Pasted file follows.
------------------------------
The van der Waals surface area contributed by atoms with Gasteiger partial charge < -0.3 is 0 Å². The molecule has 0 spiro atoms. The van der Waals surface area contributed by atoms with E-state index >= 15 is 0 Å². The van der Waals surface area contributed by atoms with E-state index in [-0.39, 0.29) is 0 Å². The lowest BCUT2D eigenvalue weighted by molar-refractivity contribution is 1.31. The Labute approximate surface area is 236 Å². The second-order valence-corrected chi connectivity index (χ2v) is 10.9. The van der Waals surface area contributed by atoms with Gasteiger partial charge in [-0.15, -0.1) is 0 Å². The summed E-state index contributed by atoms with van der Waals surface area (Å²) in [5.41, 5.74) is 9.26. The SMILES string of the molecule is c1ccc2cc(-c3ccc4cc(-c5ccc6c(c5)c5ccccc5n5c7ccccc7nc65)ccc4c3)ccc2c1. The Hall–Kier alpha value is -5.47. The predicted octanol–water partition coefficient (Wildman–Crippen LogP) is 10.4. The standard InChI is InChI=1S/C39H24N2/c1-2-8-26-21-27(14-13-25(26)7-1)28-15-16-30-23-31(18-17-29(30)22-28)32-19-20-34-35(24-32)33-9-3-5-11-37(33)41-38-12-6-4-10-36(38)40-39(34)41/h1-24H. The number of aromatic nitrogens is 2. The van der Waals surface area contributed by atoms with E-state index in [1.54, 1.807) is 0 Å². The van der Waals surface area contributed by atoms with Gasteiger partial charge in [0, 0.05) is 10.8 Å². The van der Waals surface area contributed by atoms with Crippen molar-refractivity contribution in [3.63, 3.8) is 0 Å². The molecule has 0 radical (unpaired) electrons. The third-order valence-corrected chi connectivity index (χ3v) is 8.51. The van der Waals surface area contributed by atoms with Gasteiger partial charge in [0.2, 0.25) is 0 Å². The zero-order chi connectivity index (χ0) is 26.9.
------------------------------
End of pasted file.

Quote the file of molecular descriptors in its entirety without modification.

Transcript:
The van der Waals surface area contributed by atoms with Gasteiger partial charge < -0.3 is 0 Å². The molecule has 0 spiro atoms. The van der Waals surface area contributed by atoms with E-state index >= 15 is 0 Å². The van der Waals surface area contributed by atoms with E-state index in [-0.39, 0.29) is 0 Å². The lowest BCUT2D eigenvalue weighted by molar-refractivity contribution is 1.31. The Labute approximate surface area is 236 Å². The second-order valence-corrected chi connectivity index (χ2v) is 10.9. The van der Waals surface area contributed by atoms with Gasteiger partial charge in [-0.15, -0.1) is 0 Å². The summed E-state index contributed by atoms with van der Waals surface area (Å²) in [5.41, 5.74) is 9.26. The SMILES string of the molecule is c1ccc2cc(-c3ccc4cc(-c5ccc6c(c5)c5ccccc5n5c7ccccc7nc65)ccc4c3)ccc2c1. The Hall–Kier alpha value is -5.47. The predicted octanol–water partition coefficient (Wildman–Crippen LogP) is 10.4. The standard InChI is InChI=1S/C39H24N2/c1-2-8-26-21-27(14-13-25(26)7-1)28-15-16-30-23-31(18-17-29(30)22-28)32-19-20-34-35(24-32)33-9-3-5-11-37(33)41-38-12-6-4-10-36(38)40-39(34)41/h1-24H. The number of aromatic nitrogens is 2. The van der Waals surface area contributed by atoms with E-state index in [1.54, 1.807) is 0 Å². The van der Waals surface area contributed by atoms with Gasteiger partial charge in [0, 0.05) is 10.8 Å². The van der Waals surface area contributed by atoms with Crippen molar-refractivity contribution in [3.63, 3.8) is 0 Å². The molecule has 0 radical (unpaired) electrons. The third-order valence-corrected chi connectivity index (χ3v) is 8.51. The van der Waals surface area contributed by atoms with Gasteiger partial charge in [0.2, 0.25) is 0 Å². The zero-order chi connectivity index (χ0) is 26.9.